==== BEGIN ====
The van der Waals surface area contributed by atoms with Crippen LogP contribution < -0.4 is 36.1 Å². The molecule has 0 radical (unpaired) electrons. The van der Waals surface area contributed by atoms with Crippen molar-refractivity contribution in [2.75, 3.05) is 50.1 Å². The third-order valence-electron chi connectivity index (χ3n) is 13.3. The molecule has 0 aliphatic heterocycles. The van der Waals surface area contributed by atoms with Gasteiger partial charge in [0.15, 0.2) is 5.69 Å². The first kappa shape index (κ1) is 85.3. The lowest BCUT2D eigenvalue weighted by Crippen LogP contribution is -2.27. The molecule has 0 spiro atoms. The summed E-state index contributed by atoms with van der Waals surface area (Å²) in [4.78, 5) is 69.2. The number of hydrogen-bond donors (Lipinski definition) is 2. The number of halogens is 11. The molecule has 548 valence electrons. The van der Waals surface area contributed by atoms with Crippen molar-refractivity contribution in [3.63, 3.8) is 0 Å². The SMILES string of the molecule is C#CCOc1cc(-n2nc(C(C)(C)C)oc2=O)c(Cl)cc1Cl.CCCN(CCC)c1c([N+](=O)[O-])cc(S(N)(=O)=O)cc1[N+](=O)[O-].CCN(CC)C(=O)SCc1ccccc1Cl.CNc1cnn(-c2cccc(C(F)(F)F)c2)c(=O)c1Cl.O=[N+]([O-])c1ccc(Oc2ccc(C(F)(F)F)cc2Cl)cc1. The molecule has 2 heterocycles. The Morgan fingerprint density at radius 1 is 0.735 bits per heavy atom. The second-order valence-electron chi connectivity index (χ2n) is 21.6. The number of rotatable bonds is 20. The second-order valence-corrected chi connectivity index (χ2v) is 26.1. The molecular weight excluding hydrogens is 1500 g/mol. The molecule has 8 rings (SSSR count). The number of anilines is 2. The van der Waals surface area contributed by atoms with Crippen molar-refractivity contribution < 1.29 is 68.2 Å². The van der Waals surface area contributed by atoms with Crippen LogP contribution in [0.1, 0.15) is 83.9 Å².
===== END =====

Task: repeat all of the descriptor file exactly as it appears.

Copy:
The van der Waals surface area contributed by atoms with Crippen LogP contribution < -0.4 is 36.1 Å². The molecule has 0 radical (unpaired) electrons. The van der Waals surface area contributed by atoms with Crippen molar-refractivity contribution in [2.75, 3.05) is 50.1 Å². The third-order valence-electron chi connectivity index (χ3n) is 13.3. The molecule has 0 aliphatic heterocycles. The van der Waals surface area contributed by atoms with Gasteiger partial charge in [0.15, 0.2) is 5.69 Å². The first kappa shape index (κ1) is 85.3. The lowest BCUT2D eigenvalue weighted by Crippen LogP contribution is -2.27. The molecule has 0 spiro atoms. The summed E-state index contributed by atoms with van der Waals surface area (Å²) in [4.78, 5) is 69.2. The number of hydrogen-bond donors (Lipinski definition) is 2. The number of halogens is 11. The molecule has 548 valence electrons. The van der Waals surface area contributed by atoms with Crippen molar-refractivity contribution in [3.63, 3.8) is 0 Å². The SMILES string of the molecule is C#CCOc1cc(-n2nc(C(C)(C)C)oc2=O)c(Cl)cc1Cl.CCCN(CCC)c1c([N+](=O)[O-])cc(S(N)(=O)=O)cc1[N+](=O)[O-].CCN(CC)C(=O)SCc1ccccc1Cl.CNc1cnn(-c2cccc(C(F)(F)F)c2)c(=O)c1Cl.O=[N+]([O-])c1ccc(Oc2ccc(C(F)(F)F)cc2Cl)cc1. The molecule has 2 heterocycles. The Morgan fingerprint density at radius 1 is 0.735 bits per heavy atom. The second-order valence-electron chi connectivity index (χ2n) is 21.6. The number of rotatable bonds is 20. The second-order valence-corrected chi connectivity index (χ2v) is 26.1. The molecular weight excluding hydrogens is 1500 g/mol. The molecule has 8 rings (SSSR count). The number of anilines is 2. The van der Waals surface area contributed by atoms with Crippen molar-refractivity contribution < 1.29 is 68.2 Å². The van der Waals surface area contributed by atoms with Crippen LogP contribution in [0.1, 0.15) is 83.9 Å².